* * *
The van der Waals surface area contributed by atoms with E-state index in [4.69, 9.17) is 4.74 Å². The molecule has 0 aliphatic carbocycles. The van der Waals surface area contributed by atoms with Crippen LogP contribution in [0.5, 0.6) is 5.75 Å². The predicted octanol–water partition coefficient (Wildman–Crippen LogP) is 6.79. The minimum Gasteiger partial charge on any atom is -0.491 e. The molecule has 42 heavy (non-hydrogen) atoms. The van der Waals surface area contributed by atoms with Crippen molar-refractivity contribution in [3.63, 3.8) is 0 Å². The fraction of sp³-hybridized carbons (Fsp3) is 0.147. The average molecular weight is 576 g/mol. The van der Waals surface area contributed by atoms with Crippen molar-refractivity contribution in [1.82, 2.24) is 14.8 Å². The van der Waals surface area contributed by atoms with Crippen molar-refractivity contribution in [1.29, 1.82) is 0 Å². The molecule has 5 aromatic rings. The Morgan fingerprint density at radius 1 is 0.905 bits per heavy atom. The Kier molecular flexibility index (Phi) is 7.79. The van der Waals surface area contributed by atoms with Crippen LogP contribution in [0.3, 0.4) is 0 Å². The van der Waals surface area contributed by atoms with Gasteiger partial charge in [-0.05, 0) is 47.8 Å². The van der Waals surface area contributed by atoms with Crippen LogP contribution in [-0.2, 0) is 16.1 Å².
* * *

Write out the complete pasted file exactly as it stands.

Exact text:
The van der Waals surface area contributed by atoms with E-state index in [4.69, 9.17) is 4.74 Å². The molecule has 0 aliphatic carbocycles. The van der Waals surface area contributed by atoms with Crippen LogP contribution in [0.5, 0.6) is 5.75 Å². The predicted octanol–water partition coefficient (Wildman–Crippen LogP) is 6.79. The minimum Gasteiger partial charge on any atom is -0.491 e. The molecule has 42 heavy (non-hydrogen) atoms. The van der Waals surface area contributed by atoms with Crippen molar-refractivity contribution in [3.63, 3.8) is 0 Å². The fraction of sp³-hybridized carbons (Fsp3) is 0.147. The average molecular weight is 576 g/mol. The van der Waals surface area contributed by atoms with Crippen molar-refractivity contribution in [1.82, 2.24) is 14.8 Å². The van der Waals surface area contributed by atoms with Crippen molar-refractivity contribution in [1.29, 1.82) is 0 Å². The molecule has 5 aromatic rings. The Morgan fingerprint density at radius 1 is 0.905 bits per heavy atom. The Kier molecular flexibility index (Phi) is 7.79. The van der Waals surface area contributed by atoms with Crippen LogP contribution in [0.3, 0.4) is 0 Å². The van der Waals surface area contributed by atoms with Gasteiger partial charge in [-0.05, 0) is 47.8 Å². The van der Waals surface area contributed by atoms with Crippen LogP contribution in [-0.2, 0) is 16.1 Å².